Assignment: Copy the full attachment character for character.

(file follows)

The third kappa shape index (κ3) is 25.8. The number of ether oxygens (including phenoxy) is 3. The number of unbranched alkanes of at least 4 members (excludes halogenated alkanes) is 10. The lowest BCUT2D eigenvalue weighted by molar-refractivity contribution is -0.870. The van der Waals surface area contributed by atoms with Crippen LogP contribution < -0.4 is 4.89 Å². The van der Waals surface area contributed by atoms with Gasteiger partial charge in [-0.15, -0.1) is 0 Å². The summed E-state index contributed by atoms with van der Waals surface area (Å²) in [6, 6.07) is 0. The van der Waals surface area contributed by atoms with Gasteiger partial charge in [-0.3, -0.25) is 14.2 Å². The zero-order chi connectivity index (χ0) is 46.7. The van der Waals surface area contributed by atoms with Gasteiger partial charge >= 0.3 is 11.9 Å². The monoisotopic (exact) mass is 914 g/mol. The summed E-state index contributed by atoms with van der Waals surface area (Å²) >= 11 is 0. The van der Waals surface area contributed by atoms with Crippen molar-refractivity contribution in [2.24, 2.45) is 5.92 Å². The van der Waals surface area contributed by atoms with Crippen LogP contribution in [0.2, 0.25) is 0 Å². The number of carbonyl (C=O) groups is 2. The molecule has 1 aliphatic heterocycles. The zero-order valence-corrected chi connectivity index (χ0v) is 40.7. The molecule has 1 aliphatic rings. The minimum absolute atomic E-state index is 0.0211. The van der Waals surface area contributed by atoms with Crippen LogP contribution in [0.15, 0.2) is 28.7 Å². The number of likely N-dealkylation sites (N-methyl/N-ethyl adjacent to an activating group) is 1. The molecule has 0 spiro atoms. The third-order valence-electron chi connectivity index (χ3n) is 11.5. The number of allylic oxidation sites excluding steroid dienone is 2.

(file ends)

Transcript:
The third kappa shape index (κ3) is 25.8. The number of ether oxygens (including phenoxy) is 3. The number of unbranched alkanes of at least 4 members (excludes halogenated alkanes) is 10. The lowest BCUT2D eigenvalue weighted by molar-refractivity contribution is -0.870. The van der Waals surface area contributed by atoms with Crippen LogP contribution < -0.4 is 4.89 Å². The van der Waals surface area contributed by atoms with Gasteiger partial charge in [-0.15, -0.1) is 0 Å². The summed E-state index contributed by atoms with van der Waals surface area (Å²) in [6, 6.07) is 0. The van der Waals surface area contributed by atoms with Gasteiger partial charge in [-0.3, -0.25) is 14.2 Å². The zero-order chi connectivity index (χ0) is 46.7. The van der Waals surface area contributed by atoms with Gasteiger partial charge >= 0.3 is 11.9 Å². The monoisotopic (exact) mass is 914 g/mol. The summed E-state index contributed by atoms with van der Waals surface area (Å²) >= 11 is 0. The van der Waals surface area contributed by atoms with Crippen molar-refractivity contribution in [2.24, 2.45) is 5.92 Å². The van der Waals surface area contributed by atoms with Crippen LogP contribution in [0.2, 0.25) is 0 Å². The number of carbonyl (C=O) groups is 2. The molecule has 1 aliphatic heterocycles. The zero-order valence-corrected chi connectivity index (χ0v) is 40.7. The molecule has 1 aliphatic rings. The minimum absolute atomic E-state index is 0.0211. The van der Waals surface area contributed by atoms with Crippen LogP contribution in [0.15, 0.2) is 28.7 Å². The number of likely N-dealkylation sites (N-methyl/N-ethyl adjacent to an activating group) is 1. The molecule has 0 spiro atoms. The third-order valence-electron chi connectivity index (χ3n) is 11.5. The number of allylic oxidation sites excluding steroid dienone is 2.